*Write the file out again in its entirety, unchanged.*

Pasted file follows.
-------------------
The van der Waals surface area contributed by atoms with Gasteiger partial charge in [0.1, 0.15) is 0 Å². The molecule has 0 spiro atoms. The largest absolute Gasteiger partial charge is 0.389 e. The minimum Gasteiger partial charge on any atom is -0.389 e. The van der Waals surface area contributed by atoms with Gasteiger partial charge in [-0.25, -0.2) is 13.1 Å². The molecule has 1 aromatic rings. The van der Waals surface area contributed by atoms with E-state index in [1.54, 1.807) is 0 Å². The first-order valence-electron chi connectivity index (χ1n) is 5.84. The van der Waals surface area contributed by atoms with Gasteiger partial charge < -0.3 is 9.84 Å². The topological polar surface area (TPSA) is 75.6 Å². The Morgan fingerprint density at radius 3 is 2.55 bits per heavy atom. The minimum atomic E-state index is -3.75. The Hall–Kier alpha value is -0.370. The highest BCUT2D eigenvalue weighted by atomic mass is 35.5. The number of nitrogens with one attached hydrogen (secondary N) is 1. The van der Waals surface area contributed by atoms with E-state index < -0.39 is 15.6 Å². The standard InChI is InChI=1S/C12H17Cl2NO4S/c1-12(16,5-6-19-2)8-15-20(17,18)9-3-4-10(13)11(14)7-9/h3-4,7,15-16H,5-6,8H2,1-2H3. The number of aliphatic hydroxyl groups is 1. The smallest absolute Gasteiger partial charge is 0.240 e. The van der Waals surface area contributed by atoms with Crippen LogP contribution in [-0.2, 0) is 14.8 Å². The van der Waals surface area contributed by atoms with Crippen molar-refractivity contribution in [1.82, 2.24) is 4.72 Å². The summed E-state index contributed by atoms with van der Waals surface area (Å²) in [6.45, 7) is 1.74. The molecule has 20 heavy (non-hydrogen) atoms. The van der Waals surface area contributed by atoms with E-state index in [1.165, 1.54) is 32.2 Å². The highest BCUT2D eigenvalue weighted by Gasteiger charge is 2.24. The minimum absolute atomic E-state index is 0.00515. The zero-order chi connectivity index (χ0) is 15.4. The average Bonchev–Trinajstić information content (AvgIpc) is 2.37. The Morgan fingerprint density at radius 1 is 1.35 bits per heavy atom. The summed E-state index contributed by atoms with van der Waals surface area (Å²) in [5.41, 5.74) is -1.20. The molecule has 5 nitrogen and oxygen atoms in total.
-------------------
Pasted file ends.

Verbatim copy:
The van der Waals surface area contributed by atoms with Gasteiger partial charge in [0.1, 0.15) is 0 Å². The molecule has 0 spiro atoms. The largest absolute Gasteiger partial charge is 0.389 e. The minimum Gasteiger partial charge on any atom is -0.389 e. The van der Waals surface area contributed by atoms with Gasteiger partial charge in [-0.25, -0.2) is 13.1 Å². The molecule has 1 aromatic rings. The van der Waals surface area contributed by atoms with E-state index in [1.54, 1.807) is 0 Å². The first-order valence-electron chi connectivity index (χ1n) is 5.84. The van der Waals surface area contributed by atoms with Gasteiger partial charge < -0.3 is 9.84 Å². The topological polar surface area (TPSA) is 75.6 Å². The Morgan fingerprint density at radius 3 is 2.55 bits per heavy atom. The minimum atomic E-state index is -3.75. The Hall–Kier alpha value is -0.370. The highest BCUT2D eigenvalue weighted by atomic mass is 35.5. The number of nitrogens with one attached hydrogen (secondary N) is 1. The van der Waals surface area contributed by atoms with E-state index < -0.39 is 15.6 Å². The standard InChI is InChI=1S/C12H17Cl2NO4S/c1-12(16,5-6-19-2)8-15-20(17,18)9-3-4-10(13)11(14)7-9/h3-4,7,15-16H,5-6,8H2,1-2H3. The number of aliphatic hydroxyl groups is 1. The smallest absolute Gasteiger partial charge is 0.240 e. The van der Waals surface area contributed by atoms with Crippen LogP contribution in [-0.2, 0) is 14.8 Å². The van der Waals surface area contributed by atoms with Crippen molar-refractivity contribution in [1.82, 2.24) is 4.72 Å². The summed E-state index contributed by atoms with van der Waals surface area (Å²) in [6.45, 7) is 1.74. The molecule has 20 heavy (non-hydrogen) atoms. The van der Waals surface area contributed by atoms with E-state index in [1.165, 1.54) is 32.2 Å². The highest BCUT2D eigenvalue weighted by Gasteiger charge is 2.24. The minimum absolute atomic E-state index is 0.00515. The zero-order chi connectivity index (χ0) is 15.4. The average Bonchev–Trinajstić information content (AvgIpc) is 2.37. The Morgan fingerprint density at radius 1 is 1.35 bits per heavy atom. The summed E-state index contributed by atoms with van der Waals surface area (Å²) in [5.41, 5.74) is -1.20. The molecule has 5 nitrogen and oxygen atoms in total.